DJ Schedule Saturday 11/19 I Love Vinyl @ Louie & Chan 10:00 p.m.–4:00 a.m. 303 Broome Street NYC
Monday 11/21 Friends @ Kinfolk 8:00 p.m.–1:00 a.m. 90 Wythe Ave, BK 11211

Archive for May, 2006

We’re Almost There (DJ Spinna Remix)
Michael Jackson
Soul Source – Jackson 5 Remixes 2, 2001

I picked this DJ Spinna remix as an acknowledgement of last weekend’s stellar annual installment of the WONDER-Full party. It might seem like an easy thing to play a party where everyone already knows and loves a lot of the music and I’m sure it is but I bet it’s doubly hard to play it really well. It reminds me of this quote that always stuck with me from On The Road by Jack Kerouac:

“Here’s a guy and everybody is there, right? [It's] up to him to put down what’s on everybody’s mind.”

The obvious irony is that there is no one thing that’s on everyone’s mind but, in a way there is. What do you do when everyone’s expectation is for their expectations to be exceeded? If you’re DJ Spinna, you wait until 2:45 am to play “As” but start 3:00 minutes into it and re-work it (live, of course) in circles for 12+ minutes until my friend walks over to me and tells me they just had the best dancing moment of their life.

Kudos WONDER-Full Family.

Ok, onto this song gem of a song. This is convertible music. I don’t have a car much less a convertible but this is begging for a midnight top-down spin from the moment the guitar washes over you at :13 (followed by the strings at :30).

Shamefully, I haven’t heard the original but I would guess that first three minutes of this mix don’t alter the song structure that much. Then, just as you think the song is over (3:20 and 3:40) he launches into what amounts to a dub version of the remix that usually would be its own track. Don’t miss the last false ending 5:46-5:56.

>> songs are available for two weeks [8.9 MB]

Melodi (Sounds of Home)
Letta Mbulu
The Chisa Years: 1965-1975 (Rare and Unreleased), 2006

Hugh Masekela was an exile from apartheid South Africa who went on to be an internationally successful trumpet player in the musical gray areas between the African music he grew up playing, Jazz, Pop and Disco. He also created the Chisa record label in California in 1965. Chisa was home to many including the Crusaders and this stellar album I posted last fall.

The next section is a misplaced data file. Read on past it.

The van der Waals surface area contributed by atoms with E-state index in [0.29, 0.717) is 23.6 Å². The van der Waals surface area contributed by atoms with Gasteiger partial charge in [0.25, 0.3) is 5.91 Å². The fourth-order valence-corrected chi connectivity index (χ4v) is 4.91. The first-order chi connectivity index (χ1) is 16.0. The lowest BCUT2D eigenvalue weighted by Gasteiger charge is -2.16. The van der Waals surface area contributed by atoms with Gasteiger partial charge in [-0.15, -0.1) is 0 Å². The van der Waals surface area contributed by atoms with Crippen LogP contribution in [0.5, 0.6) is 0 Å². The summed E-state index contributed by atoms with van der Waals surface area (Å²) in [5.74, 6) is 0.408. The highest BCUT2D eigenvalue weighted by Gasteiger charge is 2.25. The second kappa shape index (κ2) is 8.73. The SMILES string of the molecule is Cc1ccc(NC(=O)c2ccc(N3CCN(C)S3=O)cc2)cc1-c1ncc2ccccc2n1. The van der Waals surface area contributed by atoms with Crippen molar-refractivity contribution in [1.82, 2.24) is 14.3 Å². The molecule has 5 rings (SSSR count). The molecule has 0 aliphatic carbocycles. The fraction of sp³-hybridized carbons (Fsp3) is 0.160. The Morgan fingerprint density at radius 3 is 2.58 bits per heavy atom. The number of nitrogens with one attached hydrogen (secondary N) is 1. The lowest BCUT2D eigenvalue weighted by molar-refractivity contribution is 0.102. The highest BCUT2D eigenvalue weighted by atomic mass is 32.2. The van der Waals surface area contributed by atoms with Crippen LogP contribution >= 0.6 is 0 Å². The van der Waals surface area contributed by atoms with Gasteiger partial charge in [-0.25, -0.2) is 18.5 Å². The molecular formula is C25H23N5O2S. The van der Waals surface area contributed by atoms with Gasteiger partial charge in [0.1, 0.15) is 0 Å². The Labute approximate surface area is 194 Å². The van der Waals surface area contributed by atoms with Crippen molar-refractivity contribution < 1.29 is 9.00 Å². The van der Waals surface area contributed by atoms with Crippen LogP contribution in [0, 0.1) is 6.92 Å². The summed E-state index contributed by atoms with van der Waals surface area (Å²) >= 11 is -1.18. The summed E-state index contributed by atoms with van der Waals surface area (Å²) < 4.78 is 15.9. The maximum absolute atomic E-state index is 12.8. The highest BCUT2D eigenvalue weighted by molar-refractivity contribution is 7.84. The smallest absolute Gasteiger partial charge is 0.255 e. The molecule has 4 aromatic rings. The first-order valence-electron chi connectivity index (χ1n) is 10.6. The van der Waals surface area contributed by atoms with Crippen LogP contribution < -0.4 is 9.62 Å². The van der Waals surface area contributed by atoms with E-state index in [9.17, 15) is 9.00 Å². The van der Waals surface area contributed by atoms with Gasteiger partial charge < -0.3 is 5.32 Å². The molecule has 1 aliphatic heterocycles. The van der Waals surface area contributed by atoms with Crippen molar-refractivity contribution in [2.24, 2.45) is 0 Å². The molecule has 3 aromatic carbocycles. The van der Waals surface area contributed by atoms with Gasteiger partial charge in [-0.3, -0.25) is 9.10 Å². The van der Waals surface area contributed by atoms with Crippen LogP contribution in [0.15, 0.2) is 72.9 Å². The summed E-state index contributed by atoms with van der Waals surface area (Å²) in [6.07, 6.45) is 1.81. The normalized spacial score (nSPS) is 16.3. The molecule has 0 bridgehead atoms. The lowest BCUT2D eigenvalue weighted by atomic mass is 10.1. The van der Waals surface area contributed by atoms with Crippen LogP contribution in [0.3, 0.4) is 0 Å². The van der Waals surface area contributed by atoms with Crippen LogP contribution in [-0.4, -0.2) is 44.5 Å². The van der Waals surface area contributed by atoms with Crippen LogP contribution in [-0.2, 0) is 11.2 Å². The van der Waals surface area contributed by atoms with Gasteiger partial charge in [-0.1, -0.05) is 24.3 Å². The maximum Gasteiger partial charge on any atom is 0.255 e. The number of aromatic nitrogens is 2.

This collection of lesser and unknown material from that label came out about two months ago on the British label BBE which is more known for its quality hip hop output. Unlike many “from the vaults!”-style compilations, this one didn’t leave me thinking, “there was a (good) reason these songs weren’t released the first time.” This whole album is solid although I have only heard the other songs on it once as I immediately fixated on this one.

It doesn’t take any effort to get into the emotionality of this song. I’ve been trying to place what mood or image it conjers for me and this morning I realized that it sounds like a funeral that might feel much more cathartic than any that I’ve been to. The song lumbers forward repeating one basic bar with all manner of adlibs on top of it like a large group marching to bury the body of a loved one. Letta serves as the minister, leading the group chant with everyone riffing off of her melody, adding their 2 cents as they think about their personal relationship with the dead person. Cries from the back of the group break out at 2:33 and 2:49 as they approach the burial ground. Or maybe my imagination is getting carried away…

Be sure to listen to this on headphones or somewhere that allows you to hear all the call and response between the instruments seperated into the left and right channels.

>> songs are available for two weeks [6.1 MB]


Lovely Is Today
Eddie Harris
Plug Me In, 1968

This is early electronic music…son! Kraftwerk be damned! And by early, I mean early – back when Atlantic had the funky blue and green labels. “Eddie Harris and His Electric Saxophone” must have been risque for 1968, there’s even the nervous sounding marketing sentence on the back: “The wide public acceptance of the previous album demonstrates that an electronically aided instrument, when placed with a talent such as Eddie Harris, can find a proper niche in today’s ever evolving music.”

Truth be told, it’s hard to really tell the difference between this “electronically amplified” tenor sax and a normal one, other than that his tone is a little unruly. Bill Cerri, our genteel liner note writer, says that without Eddie’s skills, the amplified sax would sound like a kazoo. They probably could have come up with a more descriptive term for it then, as “electronically amplified” sounds like he’s just playing into a mic.

This song actually has the “live horns in a room” sound that I search for on old records. Obviously all of the backing horns are live but its still ironic that they are basically apologizing for it’s avant garde sound and 38 years later, the difference is hardly discernible.

As you might guess this track was sampled (on Gang Starr’s “2 Deep”) a long time ago.

>> songs are available for two weeks [6.1 MB]

i got my first "note request" last week

Apparently, it wasn’t ok to play Jeru between the two R&B songs she requested (at least they were decent requests).

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